From a climate mitigation standpoint, and a big reason why this strategy is so important, the use of RNG as a vehicle fuel achieves an 88% reduction in greenhouse gas emissions as compared to diesel vehicles when derived from landfill gas, and as much as a 115% reduction when produced via anaerobic digestion of food waste, making it the lowest carbon commercially viable transportation fuel that exists. Moreover, every fleet converted to RNG actually exceeds the international goal of cutting greenhouse gases 80% by 2050 TODAY!
This strategy is a winner. But I have been burdened by thoughts about whether the climate talks will be successful. On a recent night, I stayed up late to research what exactly countries planned to propose at the climate conference. The question always seems to be: What more can they do? The waste-to-fuel strategy is one important answer to that question. Countries need to propose solutions that can get their citizens directly involved. Viable solutions.
Let’s take the case of New York City. It is one of 10 major US cities with zero waste goals. At the close of 2013, NYC made commitments to divert 75 percent of its waste from landfills by 2030; and this year Mayor de Blasio has raised the 2030 diversion goal to 90%.
The challenge presented here is the huge flow of organic wastes (yard wastes, food wastes and waste from other sources including campuses, institutions food processing facilities, etc.) and the associated health impacts, pollution and climate-changing greenhouse gas emissions. But this challenge is also an opportunity. NYC has 14 wastewater treatment plants, Fresh Kills landfill and the more than 2 million tons of organic materials generated each year in the city. With the necessary collection and processing capacity, enough RNG could be produced from extensive organic waste and biogas sources to replace 30 million gallons of gasoline or diesel with ultra-low-carbon RNG, industry estimates suggest. This would provide enough fuel for all the public and private sanitation fleets operating in NYC and cut greenhouse gas emissions by 300,000 tons or more every year. Other large cities are similarly positioned to implement an RNG strategy.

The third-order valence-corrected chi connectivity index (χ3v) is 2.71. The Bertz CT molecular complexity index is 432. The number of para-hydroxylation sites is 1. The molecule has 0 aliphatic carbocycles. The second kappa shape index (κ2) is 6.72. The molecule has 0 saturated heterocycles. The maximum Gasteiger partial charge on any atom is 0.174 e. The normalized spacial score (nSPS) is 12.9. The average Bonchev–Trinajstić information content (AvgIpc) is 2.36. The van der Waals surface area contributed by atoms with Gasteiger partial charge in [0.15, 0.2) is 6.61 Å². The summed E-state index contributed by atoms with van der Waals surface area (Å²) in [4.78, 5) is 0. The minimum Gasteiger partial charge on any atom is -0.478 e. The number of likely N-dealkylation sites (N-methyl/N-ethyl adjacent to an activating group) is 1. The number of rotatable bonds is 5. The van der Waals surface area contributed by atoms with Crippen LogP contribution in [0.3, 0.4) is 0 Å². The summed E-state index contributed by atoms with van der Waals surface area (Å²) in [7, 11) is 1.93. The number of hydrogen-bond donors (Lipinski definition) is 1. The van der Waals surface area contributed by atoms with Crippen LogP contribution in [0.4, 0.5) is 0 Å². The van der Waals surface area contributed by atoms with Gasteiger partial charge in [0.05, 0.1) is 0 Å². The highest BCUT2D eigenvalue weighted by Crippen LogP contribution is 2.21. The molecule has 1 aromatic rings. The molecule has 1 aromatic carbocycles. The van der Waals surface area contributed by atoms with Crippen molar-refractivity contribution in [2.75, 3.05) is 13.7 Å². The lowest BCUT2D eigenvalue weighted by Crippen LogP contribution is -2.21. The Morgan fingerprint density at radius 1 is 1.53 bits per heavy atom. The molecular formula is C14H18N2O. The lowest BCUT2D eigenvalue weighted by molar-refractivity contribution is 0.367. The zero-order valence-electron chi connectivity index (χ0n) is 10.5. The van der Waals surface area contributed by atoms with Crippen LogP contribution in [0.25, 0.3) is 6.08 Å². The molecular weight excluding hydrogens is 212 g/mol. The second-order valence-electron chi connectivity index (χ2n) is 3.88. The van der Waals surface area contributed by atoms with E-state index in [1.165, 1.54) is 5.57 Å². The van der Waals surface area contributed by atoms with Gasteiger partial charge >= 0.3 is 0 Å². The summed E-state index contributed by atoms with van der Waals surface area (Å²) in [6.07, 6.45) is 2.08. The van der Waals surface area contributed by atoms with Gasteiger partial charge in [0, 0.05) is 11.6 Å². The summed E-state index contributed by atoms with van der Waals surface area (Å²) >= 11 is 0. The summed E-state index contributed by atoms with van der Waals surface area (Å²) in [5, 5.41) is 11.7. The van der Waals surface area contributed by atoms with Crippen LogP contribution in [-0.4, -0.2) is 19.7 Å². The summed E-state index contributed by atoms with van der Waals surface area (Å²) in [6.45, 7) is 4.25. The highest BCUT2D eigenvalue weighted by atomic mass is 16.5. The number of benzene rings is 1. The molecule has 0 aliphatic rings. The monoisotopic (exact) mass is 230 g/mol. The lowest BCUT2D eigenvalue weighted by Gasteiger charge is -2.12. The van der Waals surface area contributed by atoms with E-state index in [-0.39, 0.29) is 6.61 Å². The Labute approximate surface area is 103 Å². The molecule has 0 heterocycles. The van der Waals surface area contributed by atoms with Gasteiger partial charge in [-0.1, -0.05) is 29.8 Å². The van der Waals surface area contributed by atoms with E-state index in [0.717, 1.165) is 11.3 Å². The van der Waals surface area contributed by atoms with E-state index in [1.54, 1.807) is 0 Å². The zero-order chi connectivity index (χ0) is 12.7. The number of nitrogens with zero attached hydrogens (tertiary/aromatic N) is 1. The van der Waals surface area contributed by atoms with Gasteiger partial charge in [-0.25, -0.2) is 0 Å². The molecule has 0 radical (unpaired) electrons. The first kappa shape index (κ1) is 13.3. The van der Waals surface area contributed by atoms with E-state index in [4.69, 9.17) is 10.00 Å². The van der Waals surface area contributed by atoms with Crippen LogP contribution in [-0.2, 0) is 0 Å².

Sustainable Transition in the Middle East
Large cities in developed countries aren’t the only places ripe for waste-to-fuel action. Countries in North Africa and the Middle East are still reeling from the effects of the Arab Spring uprisings, and tensions over the Iranian nuclear deal and the Syrian war have preoccupied leaders. But this preoccupation doesn’t mean that they should not adopt such a strategy. Jillian Schwedler, professor of political science at Hunter College and the Graduate Center, City University of New York, author and member on the Editorial Committee of the Middle East Research and Information Project, agrees. “I do believe that sustainable environmental strategies are needed everywhere, so a place like the Middle East shouldn’t be ignored just because of other conflicts there,” she explained when I questioned her about the need for sustainable strategies in the region. The water situation in the region, as one example, is a serious problem and Yemen is expected to run out of clean drinking water in the next 5 years. Schwedler added, “Most states are doing very little to protect the environment because they are struggling with other issues.”